Results from the BRUISE Control Infection Study

The BRUISE CONTROL trial (Bridge or Continue Coumadin for Device Surgery Randomized Controlled Trial) previously demonstrated that continuing warfarin use during cardiac implantable device surgery was safe, and reduced the incidence of having a clinically significant pocket hematoma (CSH) at the device site. (Birnie, et al, New England Journal of Medicine, 2013).

The BRUISE CONTROL INFECTION study conducted an extended one-year follow-up of BRUISE CONTROL patients looking at the association between clinically significant hematoma and subsequent device infections. The study followed 659 patients for one year after their device surgery to see who developed a device-related infection, such as an infection of the device site pocket, bloodstream infection or infection within the heart or on a heart valve.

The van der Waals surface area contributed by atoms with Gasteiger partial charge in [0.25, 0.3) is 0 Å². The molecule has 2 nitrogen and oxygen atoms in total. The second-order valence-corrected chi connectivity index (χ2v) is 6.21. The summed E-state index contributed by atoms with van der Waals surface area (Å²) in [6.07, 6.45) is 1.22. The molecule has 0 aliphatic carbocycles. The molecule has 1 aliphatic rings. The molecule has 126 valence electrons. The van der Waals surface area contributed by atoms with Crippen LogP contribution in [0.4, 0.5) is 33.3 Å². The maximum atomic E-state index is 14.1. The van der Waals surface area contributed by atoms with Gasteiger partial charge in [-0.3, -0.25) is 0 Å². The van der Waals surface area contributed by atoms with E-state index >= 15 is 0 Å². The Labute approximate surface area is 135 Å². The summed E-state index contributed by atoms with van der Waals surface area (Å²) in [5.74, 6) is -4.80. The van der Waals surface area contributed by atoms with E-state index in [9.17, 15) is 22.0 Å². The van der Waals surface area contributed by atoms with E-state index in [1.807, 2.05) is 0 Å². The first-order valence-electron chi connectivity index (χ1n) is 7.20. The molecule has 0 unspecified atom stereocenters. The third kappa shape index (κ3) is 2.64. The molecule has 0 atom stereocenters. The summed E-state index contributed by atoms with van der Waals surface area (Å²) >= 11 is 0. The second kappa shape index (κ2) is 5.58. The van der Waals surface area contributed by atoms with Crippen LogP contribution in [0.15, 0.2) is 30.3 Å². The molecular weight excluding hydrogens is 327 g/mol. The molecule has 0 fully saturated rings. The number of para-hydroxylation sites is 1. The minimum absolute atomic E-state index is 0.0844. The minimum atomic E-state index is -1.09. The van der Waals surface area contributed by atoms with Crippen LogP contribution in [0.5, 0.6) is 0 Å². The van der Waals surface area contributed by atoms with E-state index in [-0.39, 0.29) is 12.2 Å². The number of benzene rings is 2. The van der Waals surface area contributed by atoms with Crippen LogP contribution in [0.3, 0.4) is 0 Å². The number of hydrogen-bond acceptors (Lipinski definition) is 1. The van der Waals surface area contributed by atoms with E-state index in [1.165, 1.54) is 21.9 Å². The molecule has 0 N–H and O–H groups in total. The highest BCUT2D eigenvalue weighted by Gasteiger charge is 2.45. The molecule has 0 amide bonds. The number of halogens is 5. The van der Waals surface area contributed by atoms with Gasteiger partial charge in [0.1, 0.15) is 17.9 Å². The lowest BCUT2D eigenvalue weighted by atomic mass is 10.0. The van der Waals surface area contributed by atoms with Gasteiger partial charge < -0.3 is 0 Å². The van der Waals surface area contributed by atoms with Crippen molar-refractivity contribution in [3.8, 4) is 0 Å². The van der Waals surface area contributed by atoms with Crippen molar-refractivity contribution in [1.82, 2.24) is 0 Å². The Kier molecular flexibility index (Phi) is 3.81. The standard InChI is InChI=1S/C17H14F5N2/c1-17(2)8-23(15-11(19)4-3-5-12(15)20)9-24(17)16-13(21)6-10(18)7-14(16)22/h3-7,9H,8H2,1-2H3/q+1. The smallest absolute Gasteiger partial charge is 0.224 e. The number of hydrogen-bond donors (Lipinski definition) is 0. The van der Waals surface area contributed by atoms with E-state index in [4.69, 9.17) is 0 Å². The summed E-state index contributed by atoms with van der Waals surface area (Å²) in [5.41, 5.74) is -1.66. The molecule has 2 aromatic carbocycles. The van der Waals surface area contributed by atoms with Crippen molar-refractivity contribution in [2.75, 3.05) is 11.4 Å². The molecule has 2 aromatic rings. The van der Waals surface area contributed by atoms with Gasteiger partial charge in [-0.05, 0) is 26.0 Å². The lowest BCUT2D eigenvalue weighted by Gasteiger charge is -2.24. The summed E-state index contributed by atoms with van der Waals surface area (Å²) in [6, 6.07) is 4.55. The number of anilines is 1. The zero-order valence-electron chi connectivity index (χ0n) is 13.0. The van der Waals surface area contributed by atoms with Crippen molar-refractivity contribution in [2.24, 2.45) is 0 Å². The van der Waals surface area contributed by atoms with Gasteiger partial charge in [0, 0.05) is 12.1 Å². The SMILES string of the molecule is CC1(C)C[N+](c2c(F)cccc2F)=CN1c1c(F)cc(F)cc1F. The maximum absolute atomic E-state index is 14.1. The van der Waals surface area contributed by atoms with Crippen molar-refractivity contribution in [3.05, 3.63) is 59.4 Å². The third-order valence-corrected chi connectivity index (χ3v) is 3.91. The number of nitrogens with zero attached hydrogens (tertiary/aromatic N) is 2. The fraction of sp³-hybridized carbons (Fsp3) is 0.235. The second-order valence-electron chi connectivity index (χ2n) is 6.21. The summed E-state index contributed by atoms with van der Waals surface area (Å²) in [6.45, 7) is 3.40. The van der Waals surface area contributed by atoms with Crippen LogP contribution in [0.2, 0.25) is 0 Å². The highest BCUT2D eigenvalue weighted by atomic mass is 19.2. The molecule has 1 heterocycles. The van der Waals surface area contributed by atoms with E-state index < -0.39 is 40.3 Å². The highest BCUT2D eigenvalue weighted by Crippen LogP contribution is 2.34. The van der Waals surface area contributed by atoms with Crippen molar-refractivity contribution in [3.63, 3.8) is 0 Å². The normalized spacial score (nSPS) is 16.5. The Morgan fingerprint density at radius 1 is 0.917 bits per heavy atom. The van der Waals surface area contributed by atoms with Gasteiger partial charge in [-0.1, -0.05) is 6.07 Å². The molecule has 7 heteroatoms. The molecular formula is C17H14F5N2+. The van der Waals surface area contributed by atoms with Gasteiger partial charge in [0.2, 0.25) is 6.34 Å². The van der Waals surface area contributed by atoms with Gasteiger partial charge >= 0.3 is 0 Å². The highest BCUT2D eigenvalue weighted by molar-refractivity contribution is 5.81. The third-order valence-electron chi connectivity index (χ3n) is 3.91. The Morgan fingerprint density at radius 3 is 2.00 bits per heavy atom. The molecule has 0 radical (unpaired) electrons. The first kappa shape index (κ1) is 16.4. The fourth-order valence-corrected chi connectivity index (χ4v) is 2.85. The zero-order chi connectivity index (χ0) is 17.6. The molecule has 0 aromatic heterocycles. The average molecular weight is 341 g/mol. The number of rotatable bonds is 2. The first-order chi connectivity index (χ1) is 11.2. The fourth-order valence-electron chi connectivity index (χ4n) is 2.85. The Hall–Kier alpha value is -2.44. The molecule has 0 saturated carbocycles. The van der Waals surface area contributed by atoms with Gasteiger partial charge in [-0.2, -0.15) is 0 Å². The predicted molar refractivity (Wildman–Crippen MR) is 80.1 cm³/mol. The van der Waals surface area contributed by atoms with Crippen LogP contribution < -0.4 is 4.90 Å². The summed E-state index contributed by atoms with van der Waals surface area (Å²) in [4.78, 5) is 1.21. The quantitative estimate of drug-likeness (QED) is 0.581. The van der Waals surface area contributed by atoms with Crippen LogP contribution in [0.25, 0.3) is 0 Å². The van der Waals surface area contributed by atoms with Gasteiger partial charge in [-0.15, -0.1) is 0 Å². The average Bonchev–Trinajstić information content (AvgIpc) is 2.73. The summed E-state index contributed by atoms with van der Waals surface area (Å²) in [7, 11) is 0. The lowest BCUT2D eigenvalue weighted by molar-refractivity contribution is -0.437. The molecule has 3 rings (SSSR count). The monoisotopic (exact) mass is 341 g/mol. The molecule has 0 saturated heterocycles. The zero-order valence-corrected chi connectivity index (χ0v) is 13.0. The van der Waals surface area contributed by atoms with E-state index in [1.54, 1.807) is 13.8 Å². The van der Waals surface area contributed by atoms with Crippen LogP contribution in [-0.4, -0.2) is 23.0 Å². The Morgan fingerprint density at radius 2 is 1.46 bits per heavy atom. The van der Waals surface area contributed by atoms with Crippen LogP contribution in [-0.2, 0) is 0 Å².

The study found that having CSH after implantable device surgery raises the risk of serious infection requiring hospitalization by more than sevenfold at one year. Infection occurred in 11% of patients with previous CSH and in 1.5% without CSH. Using antibiotics early upon the development of the hematoma did not reduce the long-term infection risk.

This is the first study to observe and make a clear-cut association between hematoma and subsequent serious infections. Previously CSH has been considered as a minor complication of device surgery, but this novel data suggests they are more serious, with major increase risk of infection.

“The key clinical message to physicians is to make every effort to reduce rates of CSH,” said lead author David Birnie, MD, of the University of Ottawa Heart Institute. 

The BRUISE CONTROL INFECTION Study was published in The Journal of the American College of Cardiology (JACC) March 22, 2016, by co-principal investigators Dr. Birnie (Univeristy of Ottawa Heart Institute) and Vidal Essebag, MD, PhD, (McGill University) and colleagues. The publication can be found at the JACC website:

Clinically Significant Pocket Hematoma Increases Long-Term Risk of Device Infection

The study was supported by a grant from the Canadian Institutes of Health Research.

Share This